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Sound Recording and Reproduction (Sound on Film)

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Sound Recording and Reproduction (Sound on Film)


Published 1943


Explains the mysteries of sound recording on film.


Run time 10:15
Producer Encyclopaedia Britannica Films
Sponsor N/A
Audio/Visual Sd, B&W

Shotlist

HOW MICROPHONE TRANSFORMS KINETIC ENERGY OF AIR WAVES INTO ELECTRICAL ENERGY; HOW FLUCTUATIONS IN ELECTRIC CURRENT OPERATE PHOTOGRAPHIC LIGHT VALVE WHICH REGISTERS THEIR FLUCTUATIONS THRU VARYING LIGHT BEAM UPON SENSITIZED PHOTOGRAPHIC FILM; REVERSE. VARIABLE AREA & VARIABLE DENSITY SOUND TRACKS EXPLAINED & DEMONSTRATED. SOUND FILM PROJECTORS. Best scenes: 1) The narrator actually speaking the soundtrack to the film in real time, and 2) the end, where you can "see" a soundtrack.

06:42:11:00 - 06:43:05:00
VS man transferring motion-picture film from one reel to another; CU individual frames on film picturing woman, arrow pointing to her; arrow points to optical soundtrack on film; picture negative and sound negative side-by-side; diagram showing how negatives combine to create positive

06:43:05:00 - 06:47:23:00
VS man sitting at desk, talking into microphone (this is James A. Brill, the narrator for all of the ERPI Classroom Films, speaking); animated sound waves emitting from man's mouth to microphone; CU sound waves going into microphone; VS diagraming how sound moves from microphone to amplifier to recorder and onto sound track strip; VS diagramming various kinds of sound track strips and how light passes through; VS diagramming sound from amplifier to loudspeaker

06:47:24:00 - 06:50:39:00
Diagram of parts of light valve: ribbons, light slot, bridges, tensioning means; CU man looking through microscope; diagram of light valve ribbons (as seen through microscope); VS diagram of lens, apertures and ribbon slots, lens system and film; VS parts of light valve

06:50:39:00 - 06:51:03:00
MCU balding man with glasses, sitting behind desk talking toward microphone

06:51:03:00 - 06:52:26:00
Diagram what different types of soundtracks (variable density and varible area) look like as they run




MICROPHONES SOUND WAVES ELECTRICAL ENERGY ELECTRIC CURRENT PHOTOGRAPHIC LIGHT VALVES SOUND RECORDING & REPRODUCTION Sound Sound recording Soundtracks Electronics Audio Physics Animation Science Microphones Film (animated) Soundtracks (animated) Announcers Narrators Speaking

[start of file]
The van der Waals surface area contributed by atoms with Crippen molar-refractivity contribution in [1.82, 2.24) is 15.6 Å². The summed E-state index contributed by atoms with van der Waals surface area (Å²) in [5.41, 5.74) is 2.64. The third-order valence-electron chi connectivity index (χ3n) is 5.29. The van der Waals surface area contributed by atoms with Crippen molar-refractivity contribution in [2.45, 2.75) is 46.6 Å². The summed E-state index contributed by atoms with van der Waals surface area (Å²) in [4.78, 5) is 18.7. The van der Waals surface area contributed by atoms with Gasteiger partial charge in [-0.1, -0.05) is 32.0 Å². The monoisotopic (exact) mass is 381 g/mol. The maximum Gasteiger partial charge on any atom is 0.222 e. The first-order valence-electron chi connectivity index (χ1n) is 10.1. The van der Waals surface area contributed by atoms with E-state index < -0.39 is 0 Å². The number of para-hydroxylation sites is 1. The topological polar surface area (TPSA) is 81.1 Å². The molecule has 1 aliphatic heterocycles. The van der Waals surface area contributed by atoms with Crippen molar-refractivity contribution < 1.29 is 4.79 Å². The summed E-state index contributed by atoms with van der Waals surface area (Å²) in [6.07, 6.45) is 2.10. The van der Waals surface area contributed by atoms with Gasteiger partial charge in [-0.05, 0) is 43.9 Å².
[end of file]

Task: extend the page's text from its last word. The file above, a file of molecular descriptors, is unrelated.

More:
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Reviews

Reviewer: Green Xenon - favoritefavoritefavoritefavoritefavorite - April 14, 2007
Subject: Analog Optical Audio in films
Hi:

I like using variable-density analog B&W monoaural negative [no positive and no "reversal"; just the negatives] film optical tracks for audio. The audio characteristics of the film make my mouth-water. Yes, for some wierd reason, the film's audio makes me hungry.

Why didn't they make an audio-only equivalent of this for music [i.e. an optical audio tape]?

Why not replace *Analog Magnetic Audio Tapes* with *Analog Optical Audio Tapes*??

Analog optical audio is used in films and sound better than analog magnetic audio.

Magnetic tape contains static, humming, and other electromagnetic disruptions whereas optical tape does not.

Optical tape is resistant to bar magnets whereas magnetic tape is not.

Analog optical audio records and plays in the same manner as film does.

The difference for me, is, I'd like to use only the negative film and no positive.


Regards,

Green Xenon
Reviewer: Spuzz - favoritefavoritefavorite - June 11, 2005
Subject: Sounds like a nerd.. looks like one too!
Another dry EB film, with some interesting touches. This time, it's talking about how film is transferred on to motion pictures. While some of it is interesting, it mostly isn't. The things that got me were the voice of all those EB films finally having a face and the ending, but other than that, if you're not a techie nut wondering how film works, it's a snooze-through.
Reviewer: op712 - favoritefavoritefavoritefavoritefavorite - January 6, 2003
Subject: Sound reproduction
Excellent presentation of the soundtrack on the 35mm film, and is similar with the soundtrack on the 16mm film as well. Later on, we added another track to the variable area to give out more dynamics and help reduce noise. The variable density had more noise since the light beam was continually going through a grey area even though there was no variable sound information. Then we came out with Dolby Stereo, version "A" -taking the two variable areas and giving them each a sound record to correspond to the left and right channels. Center channel was when left and right had the same information and the processor took this information as a mono record. Excellent history from the Britannica collection.
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